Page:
Memories of a Shoreditch Twat

Remember when Shoreditch was cool? I do.

Admittedly it’s hard to imagine these days after Shoreditch High Street became somehow officially part of Essex and Bankers enjoy their after work drinks between EINE murals and preserved Banksy pieces. Thank you very much Gentrification!

This seems to be the circle of life: Artists make screwed up neighborhoods livable until people with money deem the area “cool” and want a piece of the “creative vibe”. New buildings are build, prices go up, artists move out and city boys and girls can have their Costa Coffee on the now dead and sanitized main street.

Shoreditch has been steamrolled by stag dos and drunken bankers for awhile now but there used to be a time where Shoreditch was the epicenter of cool. Or Hipster Wankery. Depending on which side of the fence you were standing.

Anyways, it was damn fun, OK? Hipsters roamed the streets freely, The Face was still the coolest mag in town and I got wasted with my fellow students in the golden triangle between Jaguar Shoes, Catch 22 and 333Mother.

 A cheeky pint Shoreditch Highstreet 2004 with two designer twats in the foreground and two scooter twats in the back...
A cheeky pint Shoreditch Highstreet 2004 with two designer twats in the foreground and two scooter twats in the back…

So as I was strolling through Shoreditch today in 2016, I felt it was time to reminisce a little about the good old times back in 2001 – 2010.

Hipster Wankers

May I be so bold to proclaim without Shoreditch there would be no lusciously bearded Hipsters in Dalston and Hackney Wick these days?  When it comes to attract ambitious yet utterly pretentious creative types, nobody really did it like Shoreditch in the early 2000. And in true “ironic” Hipster fashion it didn’t take long until the growing scene started to mock itself.

Hipster pisstake Mockumentary Nathan Barley from 2005 is still as relevant today as it was 11 years ago, putting the finger on all the twattery we still engage in: Self obsession, social media and the search for true meaning.

The first place that I went clubbing to in London was 333 with it’s attached late night dive-bar / meat market “Motherbar”. 333Mother was a haven to students like me:  The late license made sure you could drink way past your bedtime and the fun music kept you dancing all night long. I even ended up DJing there, spending many late nights in a haze of Vodka Red Bulls, the massive Disco Ball above the dance floor and spinning a mix of Kitsune records, HipHop 12s and filthy Pop Hits.

 The classic Mother Bar interior 
The classic Mother Bar interior 

Another great thing about 333Mother were the amazingly illustrated monthly listings, taking the piss out of the creatures of the night. Never was clubbing culture more honestly captured than through the illustrations of Elliot Thoburn. Get his great book “The Devils Dandruff Guide to Nightlife”, totally fucking Mexico yeah!?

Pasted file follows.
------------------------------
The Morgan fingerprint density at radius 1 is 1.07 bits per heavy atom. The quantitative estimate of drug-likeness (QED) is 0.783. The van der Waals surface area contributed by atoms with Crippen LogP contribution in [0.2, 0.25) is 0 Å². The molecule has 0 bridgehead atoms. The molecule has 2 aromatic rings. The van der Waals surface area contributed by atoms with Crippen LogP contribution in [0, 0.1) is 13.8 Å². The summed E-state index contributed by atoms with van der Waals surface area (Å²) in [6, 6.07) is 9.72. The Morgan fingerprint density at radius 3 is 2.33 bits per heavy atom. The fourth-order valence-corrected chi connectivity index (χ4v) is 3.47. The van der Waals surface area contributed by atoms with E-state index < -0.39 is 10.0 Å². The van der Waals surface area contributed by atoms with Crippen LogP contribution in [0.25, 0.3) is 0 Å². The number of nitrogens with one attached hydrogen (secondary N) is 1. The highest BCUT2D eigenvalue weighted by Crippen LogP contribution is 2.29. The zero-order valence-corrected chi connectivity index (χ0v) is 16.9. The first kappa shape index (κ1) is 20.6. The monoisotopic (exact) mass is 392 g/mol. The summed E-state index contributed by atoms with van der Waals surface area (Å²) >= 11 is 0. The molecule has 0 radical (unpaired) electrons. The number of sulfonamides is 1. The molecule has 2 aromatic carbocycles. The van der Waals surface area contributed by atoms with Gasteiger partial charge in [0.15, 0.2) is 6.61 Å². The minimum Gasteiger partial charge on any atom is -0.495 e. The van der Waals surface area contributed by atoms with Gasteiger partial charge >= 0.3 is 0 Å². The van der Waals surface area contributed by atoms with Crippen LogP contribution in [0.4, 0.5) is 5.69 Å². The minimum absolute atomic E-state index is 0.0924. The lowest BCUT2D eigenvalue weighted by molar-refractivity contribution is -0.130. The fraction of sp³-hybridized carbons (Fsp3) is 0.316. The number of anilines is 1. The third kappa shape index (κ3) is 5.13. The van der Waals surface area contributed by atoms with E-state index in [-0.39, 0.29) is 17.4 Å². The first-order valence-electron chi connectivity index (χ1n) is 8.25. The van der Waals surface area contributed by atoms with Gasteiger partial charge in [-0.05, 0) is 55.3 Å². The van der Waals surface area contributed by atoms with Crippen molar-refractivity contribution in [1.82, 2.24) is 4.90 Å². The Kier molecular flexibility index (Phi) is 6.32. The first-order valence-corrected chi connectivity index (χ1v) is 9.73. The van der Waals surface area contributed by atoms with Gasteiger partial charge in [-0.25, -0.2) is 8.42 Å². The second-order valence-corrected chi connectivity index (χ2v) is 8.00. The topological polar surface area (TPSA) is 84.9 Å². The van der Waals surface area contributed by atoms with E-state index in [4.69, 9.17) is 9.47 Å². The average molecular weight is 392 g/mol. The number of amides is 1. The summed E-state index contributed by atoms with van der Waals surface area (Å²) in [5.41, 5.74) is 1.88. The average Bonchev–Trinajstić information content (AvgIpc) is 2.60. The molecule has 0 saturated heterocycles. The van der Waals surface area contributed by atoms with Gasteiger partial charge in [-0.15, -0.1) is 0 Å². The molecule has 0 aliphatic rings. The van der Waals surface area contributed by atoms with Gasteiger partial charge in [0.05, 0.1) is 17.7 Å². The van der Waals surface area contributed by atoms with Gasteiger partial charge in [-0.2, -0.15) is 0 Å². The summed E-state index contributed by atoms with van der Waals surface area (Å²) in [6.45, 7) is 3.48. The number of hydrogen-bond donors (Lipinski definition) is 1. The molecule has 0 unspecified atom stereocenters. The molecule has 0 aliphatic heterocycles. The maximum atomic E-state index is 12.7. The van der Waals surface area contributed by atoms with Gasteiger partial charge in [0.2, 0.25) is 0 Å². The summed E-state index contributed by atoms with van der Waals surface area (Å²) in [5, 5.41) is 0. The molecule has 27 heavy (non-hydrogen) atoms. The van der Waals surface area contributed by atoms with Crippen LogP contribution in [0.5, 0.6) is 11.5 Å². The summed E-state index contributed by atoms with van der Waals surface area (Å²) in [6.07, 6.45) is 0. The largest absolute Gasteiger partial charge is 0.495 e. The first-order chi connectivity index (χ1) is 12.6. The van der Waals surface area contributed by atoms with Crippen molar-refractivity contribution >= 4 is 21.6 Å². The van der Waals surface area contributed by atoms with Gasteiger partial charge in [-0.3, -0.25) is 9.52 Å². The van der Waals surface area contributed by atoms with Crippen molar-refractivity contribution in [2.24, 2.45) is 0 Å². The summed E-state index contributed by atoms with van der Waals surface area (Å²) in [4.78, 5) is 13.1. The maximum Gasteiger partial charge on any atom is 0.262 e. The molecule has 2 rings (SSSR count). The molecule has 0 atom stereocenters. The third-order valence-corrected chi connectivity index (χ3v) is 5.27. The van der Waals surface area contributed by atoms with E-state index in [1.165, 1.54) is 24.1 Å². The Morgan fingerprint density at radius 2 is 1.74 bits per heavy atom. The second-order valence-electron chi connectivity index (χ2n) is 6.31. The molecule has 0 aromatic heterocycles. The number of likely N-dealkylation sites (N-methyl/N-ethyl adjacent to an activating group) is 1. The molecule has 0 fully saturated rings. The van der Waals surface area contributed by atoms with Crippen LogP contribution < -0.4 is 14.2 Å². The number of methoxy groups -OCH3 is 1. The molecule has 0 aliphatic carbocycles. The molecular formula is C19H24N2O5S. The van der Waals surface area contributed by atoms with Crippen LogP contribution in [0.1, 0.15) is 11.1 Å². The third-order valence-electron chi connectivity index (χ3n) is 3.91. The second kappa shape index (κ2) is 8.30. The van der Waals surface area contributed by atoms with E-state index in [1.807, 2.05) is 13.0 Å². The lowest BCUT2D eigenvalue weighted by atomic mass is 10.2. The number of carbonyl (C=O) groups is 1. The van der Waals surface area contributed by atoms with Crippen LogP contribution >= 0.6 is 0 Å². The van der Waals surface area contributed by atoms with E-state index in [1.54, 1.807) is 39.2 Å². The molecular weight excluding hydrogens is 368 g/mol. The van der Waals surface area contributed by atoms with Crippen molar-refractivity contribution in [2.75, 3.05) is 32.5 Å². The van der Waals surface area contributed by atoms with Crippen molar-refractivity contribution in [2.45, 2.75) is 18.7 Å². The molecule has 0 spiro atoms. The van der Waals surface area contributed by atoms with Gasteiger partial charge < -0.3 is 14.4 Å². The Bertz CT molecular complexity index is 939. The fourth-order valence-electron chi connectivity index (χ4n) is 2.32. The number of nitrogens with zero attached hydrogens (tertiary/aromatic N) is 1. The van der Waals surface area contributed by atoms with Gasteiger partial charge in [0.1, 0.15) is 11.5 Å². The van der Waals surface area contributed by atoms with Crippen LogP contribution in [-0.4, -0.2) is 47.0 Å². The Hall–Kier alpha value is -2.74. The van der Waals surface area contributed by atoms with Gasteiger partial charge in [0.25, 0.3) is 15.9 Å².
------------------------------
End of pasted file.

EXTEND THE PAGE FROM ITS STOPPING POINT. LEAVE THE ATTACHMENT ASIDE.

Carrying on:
It later even spawned it’s own fanzine/listings mag, aptly titled “The Shoreditch Twat”. Headed up by Neil Boorman of Sleaze Nation fame, this mag was like a proto-VICE, mocking the beginning Hipster boom whilst being a part of it itself. Oh so “ironic” innit!

  More twattery on my Flickr
More twattery on my Flickr

So yeah… big up to 333Mother! Since then they revamped the whole building but the Motherbar still remained untouched, ruining the good sleep of the next generation of Shoreditch Twats to come.

Jaguar Shoes and Basement Raves

Not many of the old places are still bearable in Shoreditch, but the one crew that still fights the good fight must be the Jaguar Shoes Collective. I still love going to all the venues they are running, and especially their flagship bar Dreambags Jaguarshoes. 

 Picture by JaguarShoes
Picture by JaguarShoes

It’s just a great concept: A monthly refit/repaint of the space by an artist or designer that would transform the whole bar with paintings, projections and the odd sculpture. Pretty awesome, as the place would never get dull visually.

JaguarShoes holds many fond memories for me, especially when I managed to secure a DJ gig for me and a mate that came over from Hamburg to visit. Or so I thought! The manager on the night didn’t remember anything about our agreement from the day before, but at least offered us to spin in the basement instead of upstairs in the main area.

This set back turned out to be a blessing in disguise as we managed to turn our DJ set into s sweaty rave downstairs as nobody complained about noise levels or rowdy beats in the basement! One of the best parties I played at to this day… shout out to Dj Felox / Team Hamburg!

The night I didn’t buy a Banksy

Another place that’s still great is the relocated Dragon Bar on the corner of Rivington Street. Just be careful when you run into Dj Chris Read, as Hip Hop ignorance will not be tolerated!

Always tightly connected to the emerging Graffiti and Street Art Scene, the Dragon Bar used to host monthly exhibitions in their old upstairs gallery space in Leonard Street.